The Westside Anti-Violence Authority (WAVA) has long and deep roots in our community.
1995 Setting the Foundation: The Westside Domestic Violence Network
WDVN was founded by domestic violence experts associated with Sojourn/Ocean Park Community Center in Santa Monica in response to a need for a more unified and effective response to domestic violence victims in Westside communities of Los Angeles County.
Over the years, the Network has been a force of innovation with the support of the City of Santa Monica and network membership. Its mission has been to maintain cutting-edge collaboration with community partners in order to create a more seamless safety net by engaging professionals in open and ongoing dialogue.
The Network was an early champion of the collective impact model—a framework to tackle deeply entrenched and complex social problems with the awareness that such goals require broad-based and multidisciplinary collaboration. The Westside membership includes representatives from law enforcement, education, legal, medical, social service, gang intervention, youth, religious organizations, and counseling and advocacy agencies of Santa Monica and the Westside.
2011 Becoming a Los Angeles Child Abuse Council
As a natural addition to services for victims of domestic violence, the mission was extended to services and needs of children experiencing the effects of family and relationship violence through the support of the Los Angeles County Department of Children and Family Services and the Interagency for Child Abuse and Neglect (ICAN) who oversee all thirteen Child Abuse Councils.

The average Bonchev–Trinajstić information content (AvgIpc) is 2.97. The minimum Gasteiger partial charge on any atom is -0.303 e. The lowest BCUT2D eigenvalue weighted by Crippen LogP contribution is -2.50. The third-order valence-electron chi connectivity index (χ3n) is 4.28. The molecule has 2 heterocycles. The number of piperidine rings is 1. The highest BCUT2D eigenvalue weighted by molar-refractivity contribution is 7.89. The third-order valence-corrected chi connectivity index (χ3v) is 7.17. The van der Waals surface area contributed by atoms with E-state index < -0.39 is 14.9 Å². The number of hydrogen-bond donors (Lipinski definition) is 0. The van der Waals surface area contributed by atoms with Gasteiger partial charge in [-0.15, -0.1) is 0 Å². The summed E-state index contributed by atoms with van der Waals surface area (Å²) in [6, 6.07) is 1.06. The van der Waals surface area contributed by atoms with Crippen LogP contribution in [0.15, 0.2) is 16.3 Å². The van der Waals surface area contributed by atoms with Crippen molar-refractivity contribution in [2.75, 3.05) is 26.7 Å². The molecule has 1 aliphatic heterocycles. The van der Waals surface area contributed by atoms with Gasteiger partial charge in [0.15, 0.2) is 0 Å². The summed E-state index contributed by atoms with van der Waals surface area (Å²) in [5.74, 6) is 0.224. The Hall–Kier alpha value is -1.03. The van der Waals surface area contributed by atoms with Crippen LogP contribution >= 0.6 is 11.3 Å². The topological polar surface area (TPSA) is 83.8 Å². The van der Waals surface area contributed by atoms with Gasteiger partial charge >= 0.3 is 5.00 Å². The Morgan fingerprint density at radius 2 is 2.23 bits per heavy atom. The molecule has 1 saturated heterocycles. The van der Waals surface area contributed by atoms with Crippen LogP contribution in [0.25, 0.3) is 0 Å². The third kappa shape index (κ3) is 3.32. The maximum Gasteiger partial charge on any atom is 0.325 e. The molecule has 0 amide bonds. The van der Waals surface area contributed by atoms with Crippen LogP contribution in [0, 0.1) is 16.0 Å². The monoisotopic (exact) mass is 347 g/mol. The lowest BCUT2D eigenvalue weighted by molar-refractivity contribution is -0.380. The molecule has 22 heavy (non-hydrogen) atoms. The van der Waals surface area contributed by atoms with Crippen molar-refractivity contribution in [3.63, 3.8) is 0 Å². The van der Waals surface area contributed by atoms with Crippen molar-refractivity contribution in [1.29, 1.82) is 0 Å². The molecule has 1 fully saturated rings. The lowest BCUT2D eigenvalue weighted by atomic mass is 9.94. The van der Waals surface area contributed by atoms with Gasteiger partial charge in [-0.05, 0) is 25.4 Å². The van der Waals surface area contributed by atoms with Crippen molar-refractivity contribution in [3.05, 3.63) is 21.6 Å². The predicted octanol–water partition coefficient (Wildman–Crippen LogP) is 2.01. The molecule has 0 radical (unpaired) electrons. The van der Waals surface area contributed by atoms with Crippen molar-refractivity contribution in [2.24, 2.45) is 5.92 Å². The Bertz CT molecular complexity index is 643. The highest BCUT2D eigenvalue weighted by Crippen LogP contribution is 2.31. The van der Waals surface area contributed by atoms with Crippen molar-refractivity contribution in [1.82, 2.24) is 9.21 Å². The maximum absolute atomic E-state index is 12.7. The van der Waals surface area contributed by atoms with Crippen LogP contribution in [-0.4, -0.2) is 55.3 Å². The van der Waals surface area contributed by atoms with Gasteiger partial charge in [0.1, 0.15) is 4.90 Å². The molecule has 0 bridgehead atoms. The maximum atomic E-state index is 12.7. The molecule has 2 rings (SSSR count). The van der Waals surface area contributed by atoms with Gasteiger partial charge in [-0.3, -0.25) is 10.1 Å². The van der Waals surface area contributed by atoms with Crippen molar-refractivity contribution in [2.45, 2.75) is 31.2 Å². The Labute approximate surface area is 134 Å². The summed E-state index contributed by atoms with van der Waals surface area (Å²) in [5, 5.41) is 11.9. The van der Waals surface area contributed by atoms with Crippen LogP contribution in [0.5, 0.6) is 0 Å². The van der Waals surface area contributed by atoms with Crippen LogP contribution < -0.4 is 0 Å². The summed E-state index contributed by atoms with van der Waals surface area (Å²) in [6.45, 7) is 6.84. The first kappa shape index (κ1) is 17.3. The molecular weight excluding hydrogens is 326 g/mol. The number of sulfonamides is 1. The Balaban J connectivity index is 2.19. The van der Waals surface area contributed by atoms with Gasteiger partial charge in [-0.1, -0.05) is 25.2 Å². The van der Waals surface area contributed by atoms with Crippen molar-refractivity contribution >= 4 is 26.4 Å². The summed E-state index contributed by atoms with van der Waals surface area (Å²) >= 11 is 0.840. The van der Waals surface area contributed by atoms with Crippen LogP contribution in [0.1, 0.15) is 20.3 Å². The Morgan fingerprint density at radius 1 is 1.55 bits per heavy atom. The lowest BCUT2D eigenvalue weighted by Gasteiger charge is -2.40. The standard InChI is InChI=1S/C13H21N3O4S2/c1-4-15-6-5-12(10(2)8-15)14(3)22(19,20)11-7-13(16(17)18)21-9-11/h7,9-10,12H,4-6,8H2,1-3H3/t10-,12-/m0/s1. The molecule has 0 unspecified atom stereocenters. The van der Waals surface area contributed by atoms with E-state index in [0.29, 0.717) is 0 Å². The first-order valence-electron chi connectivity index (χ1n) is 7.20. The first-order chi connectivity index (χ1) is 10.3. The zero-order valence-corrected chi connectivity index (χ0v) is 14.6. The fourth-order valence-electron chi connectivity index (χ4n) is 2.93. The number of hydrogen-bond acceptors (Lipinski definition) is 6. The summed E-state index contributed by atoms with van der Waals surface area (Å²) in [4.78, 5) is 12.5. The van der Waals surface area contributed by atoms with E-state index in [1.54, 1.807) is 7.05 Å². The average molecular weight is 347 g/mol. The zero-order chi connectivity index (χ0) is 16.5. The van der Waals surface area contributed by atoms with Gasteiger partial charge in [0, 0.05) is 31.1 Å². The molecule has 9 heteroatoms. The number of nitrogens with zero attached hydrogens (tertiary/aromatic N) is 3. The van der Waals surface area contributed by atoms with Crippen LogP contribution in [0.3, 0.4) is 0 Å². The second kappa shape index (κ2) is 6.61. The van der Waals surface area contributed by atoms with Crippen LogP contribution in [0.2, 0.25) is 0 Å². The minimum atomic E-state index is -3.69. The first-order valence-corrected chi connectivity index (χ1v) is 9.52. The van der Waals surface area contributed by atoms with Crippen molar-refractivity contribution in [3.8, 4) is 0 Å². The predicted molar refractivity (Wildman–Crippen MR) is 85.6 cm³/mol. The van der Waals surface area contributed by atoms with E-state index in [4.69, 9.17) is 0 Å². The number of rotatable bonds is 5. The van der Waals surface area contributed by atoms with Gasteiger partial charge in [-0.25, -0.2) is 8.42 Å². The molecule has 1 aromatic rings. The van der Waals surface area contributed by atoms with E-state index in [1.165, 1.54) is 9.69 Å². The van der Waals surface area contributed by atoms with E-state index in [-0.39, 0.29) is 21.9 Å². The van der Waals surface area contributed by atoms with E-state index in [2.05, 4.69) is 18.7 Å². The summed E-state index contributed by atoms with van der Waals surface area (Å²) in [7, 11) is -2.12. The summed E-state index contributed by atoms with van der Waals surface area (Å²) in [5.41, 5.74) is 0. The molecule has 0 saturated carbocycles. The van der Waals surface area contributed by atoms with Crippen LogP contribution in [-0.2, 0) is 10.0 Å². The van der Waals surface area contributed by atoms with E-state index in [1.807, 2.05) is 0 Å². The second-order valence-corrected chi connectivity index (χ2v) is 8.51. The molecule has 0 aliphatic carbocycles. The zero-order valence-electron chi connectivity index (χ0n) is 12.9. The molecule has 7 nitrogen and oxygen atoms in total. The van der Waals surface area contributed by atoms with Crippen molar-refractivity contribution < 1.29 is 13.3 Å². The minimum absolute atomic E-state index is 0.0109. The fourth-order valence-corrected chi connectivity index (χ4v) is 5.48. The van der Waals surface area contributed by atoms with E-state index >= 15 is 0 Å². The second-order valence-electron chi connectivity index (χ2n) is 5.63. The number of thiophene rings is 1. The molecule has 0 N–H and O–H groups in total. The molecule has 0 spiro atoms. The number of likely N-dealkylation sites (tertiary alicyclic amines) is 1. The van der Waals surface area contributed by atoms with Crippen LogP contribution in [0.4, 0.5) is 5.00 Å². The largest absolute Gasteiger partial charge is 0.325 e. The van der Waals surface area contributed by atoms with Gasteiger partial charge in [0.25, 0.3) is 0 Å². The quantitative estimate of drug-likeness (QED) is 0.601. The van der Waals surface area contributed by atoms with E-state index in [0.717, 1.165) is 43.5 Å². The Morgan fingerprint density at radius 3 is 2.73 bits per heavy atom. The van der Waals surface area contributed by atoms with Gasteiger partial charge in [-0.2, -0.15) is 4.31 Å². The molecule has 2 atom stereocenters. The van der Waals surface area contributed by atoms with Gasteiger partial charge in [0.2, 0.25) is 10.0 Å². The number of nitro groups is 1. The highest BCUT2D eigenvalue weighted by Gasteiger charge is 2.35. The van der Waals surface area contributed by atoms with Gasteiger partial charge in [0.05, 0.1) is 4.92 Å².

2016 Expanding the Mission: Westside Anti-Violence Authority (WAVA)
In response to increasing data on the intersection of domestic violence, social injustice, and oppression of marginalized groups, the WDVN decided in 2016 to expand its mission.
With this enhanced mission came a new name: The Westside Anti-Violence Authority.
The WAVA would now address the complex impact of all forms of violence (interpersonal, community, and institutional) and how it reinforces the barriers associated with immigration status, sexual orientation, gender identity, country of origin, employment, housing, re-entry from prison system, and disability.
Moving forward WAVA continues its 21 year commitment to the collaboration and communication among Westside agencies, linking them to up-to-date resources, providing training and support to service providers to enhance their skill in working with Westside survivors of violence. The goal now, however, is to continue this tradition but with a broader understanding of the needs facing adult victims and their children in all domains of their experience.